15. Ibid

p161″Island of Eigg. Still called “Eilean nam Ban Mora” i.e. the Isle of the Big Women. Alittle loch, with some prehistoric building or crannog constructed in it, is called “Loch nam Ban Mora”….The crannog was inhabitd by women of such unique proportions that hte steping stones by which they gained their home were set so far apaprt as to be useless to any one else. Thius says one tradition. Another tradition says that St. Donann was martyred by the “Amazon Queen” who reigned in the island; the Queen in question can hardly be anything but the condensation of a group.”

16. Ibid

A group called the Seven Big Women of Jura occur in two of Campbell’s tales…….. I have already referred to a tale,probably from Badenoch, where a witch refers to the cruelty of her “sisterhood.” Such a sisterhood or group of witches can only be a group of deer-priestesses, and they imply a corresponding groupd of goddesses (sic), whose official representatives they were. ”

17. Ibid

There are several incidents in Scottish (and Scots) Gaelic folklore, which suggest, but not in any way definitely, that deer -priestesses retired or resorted to distant islands.”

Spence, L The Magic Arts in Celtc Britain, Constable, London 1995(repr)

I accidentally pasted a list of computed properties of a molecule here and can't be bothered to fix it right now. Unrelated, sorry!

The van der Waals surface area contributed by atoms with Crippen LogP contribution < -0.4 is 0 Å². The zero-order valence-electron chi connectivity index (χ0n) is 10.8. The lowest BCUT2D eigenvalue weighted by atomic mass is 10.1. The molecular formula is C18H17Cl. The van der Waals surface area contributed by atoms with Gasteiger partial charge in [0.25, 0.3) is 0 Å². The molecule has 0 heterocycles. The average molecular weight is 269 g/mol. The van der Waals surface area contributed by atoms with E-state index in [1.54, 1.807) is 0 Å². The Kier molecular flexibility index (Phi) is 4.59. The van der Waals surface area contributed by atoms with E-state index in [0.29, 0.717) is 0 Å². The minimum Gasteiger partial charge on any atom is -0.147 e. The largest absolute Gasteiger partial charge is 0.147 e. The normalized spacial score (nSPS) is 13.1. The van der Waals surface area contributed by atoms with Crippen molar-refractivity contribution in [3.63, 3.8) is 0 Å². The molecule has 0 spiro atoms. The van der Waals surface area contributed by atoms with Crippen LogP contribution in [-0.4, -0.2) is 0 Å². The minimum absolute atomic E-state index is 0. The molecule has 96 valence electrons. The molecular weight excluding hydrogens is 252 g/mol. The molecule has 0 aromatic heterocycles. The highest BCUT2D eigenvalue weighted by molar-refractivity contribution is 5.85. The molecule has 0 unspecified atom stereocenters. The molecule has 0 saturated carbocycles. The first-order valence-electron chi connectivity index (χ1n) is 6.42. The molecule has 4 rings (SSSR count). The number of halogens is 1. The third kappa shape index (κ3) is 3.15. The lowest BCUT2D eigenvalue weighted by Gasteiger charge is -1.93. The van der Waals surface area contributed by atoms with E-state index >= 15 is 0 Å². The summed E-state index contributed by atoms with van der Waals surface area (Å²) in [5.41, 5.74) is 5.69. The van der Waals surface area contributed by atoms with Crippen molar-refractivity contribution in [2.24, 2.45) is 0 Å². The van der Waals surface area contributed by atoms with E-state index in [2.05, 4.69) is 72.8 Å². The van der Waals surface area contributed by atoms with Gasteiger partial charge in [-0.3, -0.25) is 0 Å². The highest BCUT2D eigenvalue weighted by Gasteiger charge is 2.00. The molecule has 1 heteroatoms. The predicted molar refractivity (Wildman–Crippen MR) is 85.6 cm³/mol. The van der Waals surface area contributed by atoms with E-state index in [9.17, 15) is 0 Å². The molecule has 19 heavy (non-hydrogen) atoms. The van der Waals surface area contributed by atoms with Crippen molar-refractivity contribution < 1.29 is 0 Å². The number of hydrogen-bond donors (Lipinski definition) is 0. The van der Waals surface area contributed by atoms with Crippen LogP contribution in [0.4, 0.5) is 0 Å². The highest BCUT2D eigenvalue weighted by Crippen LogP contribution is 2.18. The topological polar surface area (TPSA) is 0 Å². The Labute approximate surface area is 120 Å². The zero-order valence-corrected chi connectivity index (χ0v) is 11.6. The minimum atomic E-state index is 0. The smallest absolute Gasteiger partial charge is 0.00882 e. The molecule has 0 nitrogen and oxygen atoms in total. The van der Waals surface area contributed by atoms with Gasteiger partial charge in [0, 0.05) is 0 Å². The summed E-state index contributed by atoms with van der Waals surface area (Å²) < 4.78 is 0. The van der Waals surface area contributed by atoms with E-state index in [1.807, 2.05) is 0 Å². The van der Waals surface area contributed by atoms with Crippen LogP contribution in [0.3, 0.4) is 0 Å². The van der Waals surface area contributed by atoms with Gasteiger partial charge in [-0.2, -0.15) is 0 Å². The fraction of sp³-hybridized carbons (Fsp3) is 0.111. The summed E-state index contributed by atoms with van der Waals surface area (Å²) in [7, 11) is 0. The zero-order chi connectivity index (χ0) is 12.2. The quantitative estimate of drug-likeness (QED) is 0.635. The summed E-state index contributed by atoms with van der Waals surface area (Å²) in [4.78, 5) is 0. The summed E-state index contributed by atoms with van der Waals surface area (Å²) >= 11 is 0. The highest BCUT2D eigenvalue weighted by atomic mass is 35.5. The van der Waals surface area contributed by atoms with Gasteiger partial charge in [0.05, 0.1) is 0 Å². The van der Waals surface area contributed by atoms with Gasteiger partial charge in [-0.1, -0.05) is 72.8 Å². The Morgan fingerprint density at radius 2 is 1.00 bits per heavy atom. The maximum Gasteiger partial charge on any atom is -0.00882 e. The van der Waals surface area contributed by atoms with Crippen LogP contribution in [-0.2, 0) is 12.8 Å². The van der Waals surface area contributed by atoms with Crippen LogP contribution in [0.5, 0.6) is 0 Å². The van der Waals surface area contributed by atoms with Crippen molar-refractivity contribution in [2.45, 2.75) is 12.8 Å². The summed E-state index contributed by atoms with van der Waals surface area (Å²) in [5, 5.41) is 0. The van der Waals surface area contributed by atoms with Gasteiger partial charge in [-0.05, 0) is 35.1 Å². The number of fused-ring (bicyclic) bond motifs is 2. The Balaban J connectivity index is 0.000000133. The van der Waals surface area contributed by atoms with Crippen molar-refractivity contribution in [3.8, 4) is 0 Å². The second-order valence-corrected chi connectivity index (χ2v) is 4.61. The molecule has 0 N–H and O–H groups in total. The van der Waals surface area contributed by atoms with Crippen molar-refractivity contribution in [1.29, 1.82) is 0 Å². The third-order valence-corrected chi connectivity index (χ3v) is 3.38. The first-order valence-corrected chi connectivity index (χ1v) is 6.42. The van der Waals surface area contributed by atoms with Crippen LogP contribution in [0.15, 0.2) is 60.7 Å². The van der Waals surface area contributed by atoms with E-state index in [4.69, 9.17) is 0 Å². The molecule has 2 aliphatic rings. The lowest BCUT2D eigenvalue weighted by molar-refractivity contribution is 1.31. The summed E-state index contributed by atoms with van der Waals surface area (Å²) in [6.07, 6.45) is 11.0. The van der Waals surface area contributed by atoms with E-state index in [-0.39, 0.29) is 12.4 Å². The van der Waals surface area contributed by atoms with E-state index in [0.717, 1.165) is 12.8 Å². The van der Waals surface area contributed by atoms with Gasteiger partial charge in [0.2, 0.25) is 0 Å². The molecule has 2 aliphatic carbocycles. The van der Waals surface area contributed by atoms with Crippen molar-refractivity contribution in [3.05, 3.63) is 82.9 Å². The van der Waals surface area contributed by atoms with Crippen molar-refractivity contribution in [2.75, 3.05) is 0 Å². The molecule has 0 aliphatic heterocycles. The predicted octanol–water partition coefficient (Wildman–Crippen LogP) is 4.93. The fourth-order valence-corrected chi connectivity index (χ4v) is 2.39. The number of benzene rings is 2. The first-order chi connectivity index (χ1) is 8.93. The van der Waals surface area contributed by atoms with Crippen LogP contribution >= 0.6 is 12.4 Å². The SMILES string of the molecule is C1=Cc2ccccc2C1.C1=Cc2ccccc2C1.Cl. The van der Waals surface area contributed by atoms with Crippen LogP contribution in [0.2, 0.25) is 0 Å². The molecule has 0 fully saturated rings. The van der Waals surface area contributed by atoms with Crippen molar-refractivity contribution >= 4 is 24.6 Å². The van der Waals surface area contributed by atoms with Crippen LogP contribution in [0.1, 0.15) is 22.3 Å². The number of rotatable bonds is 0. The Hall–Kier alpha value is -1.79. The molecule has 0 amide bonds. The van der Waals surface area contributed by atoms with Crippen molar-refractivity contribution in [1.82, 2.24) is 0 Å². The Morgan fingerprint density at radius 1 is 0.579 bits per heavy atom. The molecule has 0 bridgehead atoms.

p152.” Strabo tells us that there was a community of women dwelling in an island at the mouth of the Loire who were devoted to a secret cult. No man was permitted to set foot on their domain. Pomponius Mela, who flourished in the first century, speaks of another such island, that of Sein, or Sena, off the Pont du Raz, on the western coast of Brittany, not far from Brest. Its virgin women. known as Gallicenae or Gallizenae, were nine in number, and could raise winds and transform themselves into animal shapes.”

Bibliography

Campbell JF, More West Highland Tales vol 1, Birlinn Edinburgh 1994

Campbell,JF Popular Tales of the West Highlands vol 2,Birlinn, Edinburgh 1994(repr)

Mackay JG The Deer-Cult and the Deer-Goddess Cult of the Ancient Caledonians, Folklore 1932 p 144f.

Mackenzie DA, Scottish Folk Lore and Folk Life ,Blackie and Son, Glasgow 1935

Markale,J Women of the Celts, Inner Traditions, Vermont 1986

Spence, L The Magic Arts in Celtc Britain, Constable, London 1995(repr)

Swire,O Skye: the Island and itsLegends, Blackie, Glasgow 1961